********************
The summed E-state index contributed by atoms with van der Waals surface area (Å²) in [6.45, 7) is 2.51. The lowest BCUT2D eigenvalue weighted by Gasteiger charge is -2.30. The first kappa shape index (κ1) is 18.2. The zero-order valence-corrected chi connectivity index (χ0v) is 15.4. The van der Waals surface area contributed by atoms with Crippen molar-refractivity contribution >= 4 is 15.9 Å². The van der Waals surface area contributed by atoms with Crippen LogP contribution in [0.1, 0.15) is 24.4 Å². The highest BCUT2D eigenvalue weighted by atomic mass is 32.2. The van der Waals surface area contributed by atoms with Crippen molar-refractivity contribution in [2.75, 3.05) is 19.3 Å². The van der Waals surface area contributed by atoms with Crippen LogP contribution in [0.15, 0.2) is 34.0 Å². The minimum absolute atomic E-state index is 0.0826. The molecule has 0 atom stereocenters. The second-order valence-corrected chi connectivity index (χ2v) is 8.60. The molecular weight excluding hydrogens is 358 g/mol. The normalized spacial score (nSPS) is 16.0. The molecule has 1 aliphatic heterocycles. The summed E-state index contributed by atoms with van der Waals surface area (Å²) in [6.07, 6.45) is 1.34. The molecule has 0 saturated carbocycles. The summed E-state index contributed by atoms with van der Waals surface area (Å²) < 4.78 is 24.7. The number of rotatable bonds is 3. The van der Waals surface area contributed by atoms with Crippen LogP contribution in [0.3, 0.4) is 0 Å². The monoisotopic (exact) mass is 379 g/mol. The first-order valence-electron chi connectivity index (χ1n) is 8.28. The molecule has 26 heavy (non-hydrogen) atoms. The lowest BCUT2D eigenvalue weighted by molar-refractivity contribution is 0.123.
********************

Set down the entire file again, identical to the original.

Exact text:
The summed E-state index contributed by atoms with van der Waals surface area (Å²) in [6.45, 7) is 2.51. The lowest BCUT2D eigenvalue weighted by Gasteiger charge is -2.30. The first kappa shape index (κ1) is 18.2. The zero-order valence-corrected chi connectivity index (χ0v) is 15.4. The van der Waals surface area contributed by atoms with Crippen molar-refractivity contribution >= 4 is 15.9 Å². The van der Waals surface area contributed by atoms with Crippen LogP contribution in [0.1, 0.15) is 24.4 Å². The highest BCUT2D eigenvalue weighted by atomic mass is 32.2. The van der Waals surface area contributed by atoms with Crippen molar-refractivity contribution in [2.75, 3.05) is 19.3 Å². The van der Waals surface area contributed by atoms with Crippen LogP contribution in [0.15, 0.2) is 34.0 Å². The minimum absolute atomic E-state index is 0.0826. The molecule has 0 atom stereocenters. The second-order valence-corrected chi connectivity index (χ2v) is 8.60. The molecular weight excluding hydrogens is 358 g/mol. The normalized spacial score (nSPS) is 16.0. The molecule has 1 aliphatic heterocycles. The summed E-state index contributed by atoms with van der Waals surface area (Å²) in [6.07, 6.45) is 1.34. The molecule has 0 saturated carbocycles. The summed E-state index contributed by atoms with van der Waals surface area (Å²) < 4.78 is 24.7. The number of rotatable bonds is 3. The van der Waals surface area contributed by atoms with Crippen LogP contribution in [0.3, 0.4) is 0 Å². The monoisotopic (exact) mass is 379 g/mol. The first-order valence-electron chi connectivity index (χ1n) is 8.28. The molecule has 26 heavy (non-hydrogen) atoms. The lowest BCUT2D eigenvalue weighted by molar-refractivity contribution is 0.123.